Editorial: Expanding the research program

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Social science, math, and science research. These are all programs that our school currently offers to thirty students from each grade through sophomore and senior year. Each year, ten students are accepted to each of the three research programs based on a series of departmental qualifying exams and subsequent interviews and even experiments to narrow down the results. These assessments are completed during the second half of freshman year.  

     Though there are several classrooms filled with freshmen who take the initial exams, only a handful of them are selected to become a part of the research program for the next school year.

     This process of choosing students ensures that each research classroom is full of students who are passionate in their given subjects, it also leaves out many others who may have also been qualified and wish to have the same opportunities. 

     Through these classes, students learn how to critique published research articles, develop critical presentation skills, and enter competitions with research papers and projects. These competitions include the Regeneron Science Talent Search, which every senior in research participates in. 

     Meanwhile, all other students outside of the program are not offered a single course that permits them to research a topic of interest over the course of the school year and submit papers on that subject to competitions.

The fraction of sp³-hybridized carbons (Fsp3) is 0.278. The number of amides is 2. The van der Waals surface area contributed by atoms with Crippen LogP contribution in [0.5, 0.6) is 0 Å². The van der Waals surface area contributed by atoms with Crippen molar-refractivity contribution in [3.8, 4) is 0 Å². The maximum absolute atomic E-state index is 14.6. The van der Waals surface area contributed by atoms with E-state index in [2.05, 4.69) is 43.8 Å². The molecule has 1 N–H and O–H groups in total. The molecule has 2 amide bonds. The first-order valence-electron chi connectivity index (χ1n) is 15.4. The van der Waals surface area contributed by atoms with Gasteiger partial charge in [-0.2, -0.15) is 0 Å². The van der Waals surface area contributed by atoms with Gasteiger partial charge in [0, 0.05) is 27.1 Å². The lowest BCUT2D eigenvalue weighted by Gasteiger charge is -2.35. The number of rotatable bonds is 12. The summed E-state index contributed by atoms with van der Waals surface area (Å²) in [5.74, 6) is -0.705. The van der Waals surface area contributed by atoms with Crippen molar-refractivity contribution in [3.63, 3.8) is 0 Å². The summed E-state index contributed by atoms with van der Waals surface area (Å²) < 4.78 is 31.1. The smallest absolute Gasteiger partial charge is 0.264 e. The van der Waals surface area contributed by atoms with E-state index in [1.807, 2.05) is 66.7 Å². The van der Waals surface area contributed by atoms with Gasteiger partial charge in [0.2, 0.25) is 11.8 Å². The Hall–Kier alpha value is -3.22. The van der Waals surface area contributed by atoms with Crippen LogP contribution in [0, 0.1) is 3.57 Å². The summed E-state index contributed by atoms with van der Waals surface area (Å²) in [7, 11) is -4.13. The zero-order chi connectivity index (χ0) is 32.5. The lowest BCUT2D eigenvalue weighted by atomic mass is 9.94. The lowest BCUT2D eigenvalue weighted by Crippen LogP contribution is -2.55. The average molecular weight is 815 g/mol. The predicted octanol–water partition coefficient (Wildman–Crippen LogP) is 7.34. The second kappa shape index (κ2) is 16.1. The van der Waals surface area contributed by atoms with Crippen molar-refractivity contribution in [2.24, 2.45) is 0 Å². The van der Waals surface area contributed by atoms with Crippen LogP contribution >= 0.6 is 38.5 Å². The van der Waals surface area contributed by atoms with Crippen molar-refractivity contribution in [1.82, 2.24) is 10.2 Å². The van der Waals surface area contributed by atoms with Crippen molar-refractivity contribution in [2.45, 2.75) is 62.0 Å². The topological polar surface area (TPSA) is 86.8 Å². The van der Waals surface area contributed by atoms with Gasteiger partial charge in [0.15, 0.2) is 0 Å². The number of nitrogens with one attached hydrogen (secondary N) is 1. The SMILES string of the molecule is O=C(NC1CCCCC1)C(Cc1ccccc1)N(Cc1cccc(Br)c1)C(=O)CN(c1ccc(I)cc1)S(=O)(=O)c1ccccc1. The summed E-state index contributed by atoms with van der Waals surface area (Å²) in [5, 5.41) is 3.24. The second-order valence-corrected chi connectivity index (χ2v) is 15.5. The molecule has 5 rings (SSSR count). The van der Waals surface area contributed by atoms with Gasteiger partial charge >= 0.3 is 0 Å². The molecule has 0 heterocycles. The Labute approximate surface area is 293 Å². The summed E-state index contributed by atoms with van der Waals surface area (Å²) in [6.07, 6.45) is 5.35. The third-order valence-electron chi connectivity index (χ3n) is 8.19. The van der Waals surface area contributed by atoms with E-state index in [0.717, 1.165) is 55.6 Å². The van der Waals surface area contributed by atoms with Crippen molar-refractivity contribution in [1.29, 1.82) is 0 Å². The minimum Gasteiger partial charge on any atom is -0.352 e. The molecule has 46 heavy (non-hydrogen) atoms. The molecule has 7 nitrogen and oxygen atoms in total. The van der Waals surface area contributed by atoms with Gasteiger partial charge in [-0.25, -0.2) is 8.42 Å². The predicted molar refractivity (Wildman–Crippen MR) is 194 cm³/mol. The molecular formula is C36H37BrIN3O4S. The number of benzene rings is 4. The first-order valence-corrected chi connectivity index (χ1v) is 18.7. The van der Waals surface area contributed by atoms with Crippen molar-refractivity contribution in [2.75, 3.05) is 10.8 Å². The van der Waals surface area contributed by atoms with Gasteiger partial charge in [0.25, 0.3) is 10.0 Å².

Rather, students who wish to do so outside of the research program must accomplish this independently with little or no guidance. Thus, in order to ensure that students who want to take a course that allows them to learn essential research abilities are given such an opportunity, the research program or a program like this should be expanded. 

     There should be more than three classes per grade that gives students the chance to develop advanced research skills, which are often necessary for success in college and various jobs.

      This type of system has proven to be successful in a number of nearby schools. Most notably, Jericho High School which currently has science and social science research programs that are open to students who wish to opt in. The former course is listed as one of their most popular courses the school has to offer, which highlights just how many students take the class as they understand how vital the skills it offers are. 

     In addition, Jericho High School offers an “Introduction to Research 9” course that teaches freshmen the necessary skills required for success in the research program that begins in sophomore year.

     Not only would this type of program offer more opportunities for talented students, but also may heighten the school’s prestige as more students participating in various contests could lead to more winners. 

     Thus, we at The Schreiber Times believe that our school should consider expanding our research program, which has shown a lot of success in neighboring schools like Jericho High School.

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